Robo calls help improve parent communication — even if some find them unwelcome

Eyan Atad, Staff Writer

In an effort to increase communication with the Bear Creek Community, the school frequently uses automated calls — better known as ‘robo-calls’ — to inform parents of upcoming events and points of concern.
Some families are beginning to question just how necessary these calls are — especially when these unwelcome interruptions are a frequent occurrence with some parents receiving up to four calls daily — a fact that has led to questions about just how necessary these automated phone calls really are.
The Lodi Unified School District Public Information Officer Chelsea Vongehr sends a varying number of messages per month to parents, students and guardians. This number of calls is in addition to the calls parents receive when their child is absent or when there is a student emergency.
With the frequent amount of calls some parents find automated calls to be an annoyance. Others appreciate the information, saying it leads to a stronger relationship between the school and its community. Though the calls can be useful, parents and staff say that that they often let the calls go to voicemail.
“ It’s annoying when I’m eating dinner and I’ll hear my phone buzz while I’m just trying to enjoy being with my family,” parent Audra Glanville, who has three children in LUSD, said.
But parent Carien Nelson says she loves to be in the know about school events.
“ I love getting the senior calls,” Nelson said. “ I see where it can become a burden, but I’d rather receive the calls than to not know at all.”
When calls come in abundance, parents may disregard them — especially when school events, such as plays and fundraisers, are the main reasons parents receive phone calls.
To help reduce the number of unwanted calls, the district at the beginning of this year switched to a new automated system called Blackboard Connect. The new system allows a simple way for schools to communicate through texts, calls and emails but, he new system is not without complications, including sending out mass messages to all contacts instead of primaries that a parent provides on the emergency card.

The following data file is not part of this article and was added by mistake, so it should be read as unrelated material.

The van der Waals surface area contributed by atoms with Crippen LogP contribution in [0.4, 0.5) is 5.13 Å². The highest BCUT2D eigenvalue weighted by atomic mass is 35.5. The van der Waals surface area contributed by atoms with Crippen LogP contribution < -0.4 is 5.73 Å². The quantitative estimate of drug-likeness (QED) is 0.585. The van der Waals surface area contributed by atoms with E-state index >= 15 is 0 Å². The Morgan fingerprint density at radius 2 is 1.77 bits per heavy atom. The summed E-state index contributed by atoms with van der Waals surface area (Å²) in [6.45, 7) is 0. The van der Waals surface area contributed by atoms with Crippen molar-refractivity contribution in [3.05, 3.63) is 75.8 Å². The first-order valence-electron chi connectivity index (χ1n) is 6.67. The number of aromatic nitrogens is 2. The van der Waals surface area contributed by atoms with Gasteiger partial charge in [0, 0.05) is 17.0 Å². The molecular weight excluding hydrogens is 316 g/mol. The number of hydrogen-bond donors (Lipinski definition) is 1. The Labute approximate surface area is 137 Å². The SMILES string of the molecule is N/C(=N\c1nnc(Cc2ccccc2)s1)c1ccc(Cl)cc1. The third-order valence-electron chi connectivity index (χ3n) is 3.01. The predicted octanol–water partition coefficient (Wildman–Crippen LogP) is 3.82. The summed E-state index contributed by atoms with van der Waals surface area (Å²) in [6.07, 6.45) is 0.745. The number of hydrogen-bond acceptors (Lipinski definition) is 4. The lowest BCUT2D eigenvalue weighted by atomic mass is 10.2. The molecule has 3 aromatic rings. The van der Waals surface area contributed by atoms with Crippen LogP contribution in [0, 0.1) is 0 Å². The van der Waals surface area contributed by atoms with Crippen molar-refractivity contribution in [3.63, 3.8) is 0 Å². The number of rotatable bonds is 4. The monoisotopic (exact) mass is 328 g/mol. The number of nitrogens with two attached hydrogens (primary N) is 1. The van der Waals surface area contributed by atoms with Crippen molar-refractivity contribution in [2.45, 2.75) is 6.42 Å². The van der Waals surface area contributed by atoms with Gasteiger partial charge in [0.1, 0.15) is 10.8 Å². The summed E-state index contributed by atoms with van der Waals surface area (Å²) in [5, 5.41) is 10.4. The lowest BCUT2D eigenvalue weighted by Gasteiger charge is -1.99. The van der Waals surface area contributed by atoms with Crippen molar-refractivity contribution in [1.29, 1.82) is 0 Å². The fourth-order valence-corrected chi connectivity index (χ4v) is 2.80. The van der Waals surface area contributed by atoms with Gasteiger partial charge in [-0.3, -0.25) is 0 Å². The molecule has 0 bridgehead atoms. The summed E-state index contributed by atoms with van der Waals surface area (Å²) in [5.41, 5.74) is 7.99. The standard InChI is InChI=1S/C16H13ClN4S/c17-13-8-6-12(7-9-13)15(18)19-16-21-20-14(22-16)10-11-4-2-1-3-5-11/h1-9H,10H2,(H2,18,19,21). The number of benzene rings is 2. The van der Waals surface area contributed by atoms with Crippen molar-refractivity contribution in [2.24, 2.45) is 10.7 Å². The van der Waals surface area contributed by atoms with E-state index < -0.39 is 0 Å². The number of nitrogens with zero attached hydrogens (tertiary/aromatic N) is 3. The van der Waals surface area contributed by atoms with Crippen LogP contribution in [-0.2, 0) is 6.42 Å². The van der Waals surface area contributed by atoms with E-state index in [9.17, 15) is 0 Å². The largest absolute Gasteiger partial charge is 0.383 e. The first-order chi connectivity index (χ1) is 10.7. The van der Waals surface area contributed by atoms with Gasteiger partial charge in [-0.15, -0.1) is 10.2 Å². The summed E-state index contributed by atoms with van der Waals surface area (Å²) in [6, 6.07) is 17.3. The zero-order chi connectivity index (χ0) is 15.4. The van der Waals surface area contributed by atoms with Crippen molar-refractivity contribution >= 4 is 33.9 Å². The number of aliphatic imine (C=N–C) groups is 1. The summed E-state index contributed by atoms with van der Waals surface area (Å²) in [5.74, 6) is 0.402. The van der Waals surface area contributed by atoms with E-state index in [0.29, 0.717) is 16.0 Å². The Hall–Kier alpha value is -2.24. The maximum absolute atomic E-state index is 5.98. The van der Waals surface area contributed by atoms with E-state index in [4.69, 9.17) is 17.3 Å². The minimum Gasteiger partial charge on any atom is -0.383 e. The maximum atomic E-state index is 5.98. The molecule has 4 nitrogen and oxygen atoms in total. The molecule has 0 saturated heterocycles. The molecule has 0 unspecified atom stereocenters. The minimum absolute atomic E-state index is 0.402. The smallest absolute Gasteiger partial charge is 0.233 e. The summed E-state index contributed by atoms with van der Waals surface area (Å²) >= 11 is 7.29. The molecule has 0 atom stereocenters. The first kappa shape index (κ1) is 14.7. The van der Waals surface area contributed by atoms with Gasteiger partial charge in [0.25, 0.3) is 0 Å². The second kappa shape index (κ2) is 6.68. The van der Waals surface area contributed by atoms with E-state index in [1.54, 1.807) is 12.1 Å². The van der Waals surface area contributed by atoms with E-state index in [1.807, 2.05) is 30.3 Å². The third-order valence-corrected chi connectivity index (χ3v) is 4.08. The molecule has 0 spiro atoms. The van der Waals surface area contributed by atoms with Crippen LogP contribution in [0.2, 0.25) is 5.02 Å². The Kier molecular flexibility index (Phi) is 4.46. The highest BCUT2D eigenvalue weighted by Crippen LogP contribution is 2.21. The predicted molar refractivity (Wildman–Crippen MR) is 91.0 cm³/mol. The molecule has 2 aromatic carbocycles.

This fluke with the system, along with calls advertising events, have aggravated some parents, while others like senior class treasurer Amanda Paulino see the use of the calls as a better way to reach out.
“I think that using all forms of communication is the best way for a message to get through to the families at BC; calls, emails, fliers, it’s best to hit the source repeatedly to get the message fully through,” Paulino said.
Paulino said that when she recently sent out a robo-call for a crab feed sponsored by student government, using all forms of communication was the best way to send out information to the masses.
The Blackboard Connect system allows parents to opt-out of emails, calls and texts; even with this option parents will still receive all emergency calls issued by the school or district. However, finding out how to opt-out requires Herculean effort. To unsubscribe to automated emails, a parent must opt-out to the messages through the original email that was sent. Texts can be stopped by texting STOP, while with phone calls one must visit the Blackboard Connect website and call the opt-out number.
However, parents are not informed that they can opt-out as this information is not listed within any of the paperwork within the first day packet students receive, the student handbook or online. If not informed, parents have no other option than to receive the advertising calls, text or emails from the school their child attends.
One reason BCHS has increased the number of robo-calls stems from an area of concern noted in the school’s last WASC (Western Association of Schools and Colleges) visit. The WASC team recommended that the school needed to work on increasing communication with parents to raise their involvement on campus.
“The visiting team that was here wants us investigate methods to communicate success to all stakeholders,” WASC coordinator and foreign language teacher Justin Ehrenberg said. “These recommendations aren’t too difficult because with these we are already doing a great job…they allow us to take a step back and see how we can do better.” Ehrenberg says that BC has already shown this improvement with the application of Blackboard Connect and the LUSD app.